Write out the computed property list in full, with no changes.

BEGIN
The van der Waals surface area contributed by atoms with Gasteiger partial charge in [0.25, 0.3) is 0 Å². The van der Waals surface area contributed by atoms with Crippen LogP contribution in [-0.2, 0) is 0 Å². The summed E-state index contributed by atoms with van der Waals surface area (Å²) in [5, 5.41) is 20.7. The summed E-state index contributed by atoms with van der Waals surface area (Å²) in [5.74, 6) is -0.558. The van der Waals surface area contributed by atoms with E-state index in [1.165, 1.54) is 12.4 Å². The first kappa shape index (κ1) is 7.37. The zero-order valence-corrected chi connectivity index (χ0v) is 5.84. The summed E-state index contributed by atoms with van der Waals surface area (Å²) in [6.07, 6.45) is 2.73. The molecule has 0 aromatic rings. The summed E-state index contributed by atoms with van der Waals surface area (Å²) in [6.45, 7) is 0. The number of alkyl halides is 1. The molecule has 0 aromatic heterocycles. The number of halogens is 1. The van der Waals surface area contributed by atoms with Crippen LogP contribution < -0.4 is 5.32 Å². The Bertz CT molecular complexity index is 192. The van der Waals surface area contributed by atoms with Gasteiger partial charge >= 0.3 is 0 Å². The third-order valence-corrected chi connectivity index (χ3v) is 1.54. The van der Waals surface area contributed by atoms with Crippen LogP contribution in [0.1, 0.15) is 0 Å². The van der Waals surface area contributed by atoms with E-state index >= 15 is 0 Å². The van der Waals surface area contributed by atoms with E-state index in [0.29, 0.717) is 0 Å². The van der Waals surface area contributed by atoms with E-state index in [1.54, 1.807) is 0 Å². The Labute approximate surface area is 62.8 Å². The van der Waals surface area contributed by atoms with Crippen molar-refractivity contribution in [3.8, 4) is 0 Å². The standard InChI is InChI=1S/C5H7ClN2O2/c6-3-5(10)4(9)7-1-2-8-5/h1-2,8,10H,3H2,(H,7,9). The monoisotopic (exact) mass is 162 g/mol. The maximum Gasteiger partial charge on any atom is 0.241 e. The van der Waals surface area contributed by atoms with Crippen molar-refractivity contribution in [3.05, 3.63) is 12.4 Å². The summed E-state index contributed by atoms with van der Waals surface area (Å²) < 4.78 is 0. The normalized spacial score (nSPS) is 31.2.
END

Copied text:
The van der Waals surface area contributed by atoms with Gasteiger partial charge in [0.25, 0.3) is 0 Å². The van der Waals surface area contributed by atoms with Crippen LogP contribution in [-0.2, 0) is 0 Å². The summed E-state index contributed by atoms with van der Waals surface area (Å²) in [5, 5.41) is 20.7. The summed E-state index contributed by atoms with van der Waals surface area (Å²) in [5.74, 6) is -0.558. The van der Waals surface area contributed by atoms with E-state index in [1.165, 1.54) is 12.4 Å². The first kappa shape index (κ1) is 7.37. The zero-order valence-corrected chi connectivity index (χ0v) is 5.84. The summed E-state index contributed by atoms with van der Waals surface area (Å²) in [6.07, 6.45) is 2.73. The molecule has 0 aromatic rings. The summed E-state index contributed by atoms with van der Waals surface area (Å²) in [6.45, 7) is 0. The number of alkyl halides is 1. The molecule has 0 aromatic heterocycles. The number of halogens is 1. The van der Waals surface area contributed by atoms with Crippen LogP contribution < -0.4 is 5.32 Å². The Bertz CT molecular complexity index is 192. The van der Waals surface area contributed by atoms with Gasteiger partial charge >= 0.3 is 0 Å². The third-order valence-corrected chi connectivity index (χ3v) is 1.54. The van der Waals surface area contributed by atoms with Crippen LogP contribution in [0.1, 0.15) is 0 Å². The van der Waals surface area contributed by atoms with E-state index >= 15 is 0 Å². The van der Waals surface area contributed by atoms with E-state index in [0.29, 0.717) is 0 Å². The van der Waals surface area contributed by atoms with E-state index in [1.54, 1.807) is 0 Å². The Labute approximate surface area is 62.8 Å². The van der Waals surface area contributed by atoms with Crippen molar-refractivity contribution in [3.8, 4) is 0 Å². The standard InChI is InChI=1S/C5H7ClN2O2/c6-3-5(10)4(9)7-1-2-8-5/h1-2,8,10H,3H2,(H,7,9). The monoisotopic (exact) mass is 162 g/mol. The maximum Gasteiger partial charge on any atom is 0.241 e. The van der Waals surface area contributed by atoms with Crippen molar-refractivity contribution in [3.05, 3.63) is 12.4 Å². The summed E-state index contributed by atoms with van der Waals surface area (Å²) < 4.78 is 0. The normalized spacial score (nSPS) is 31.2.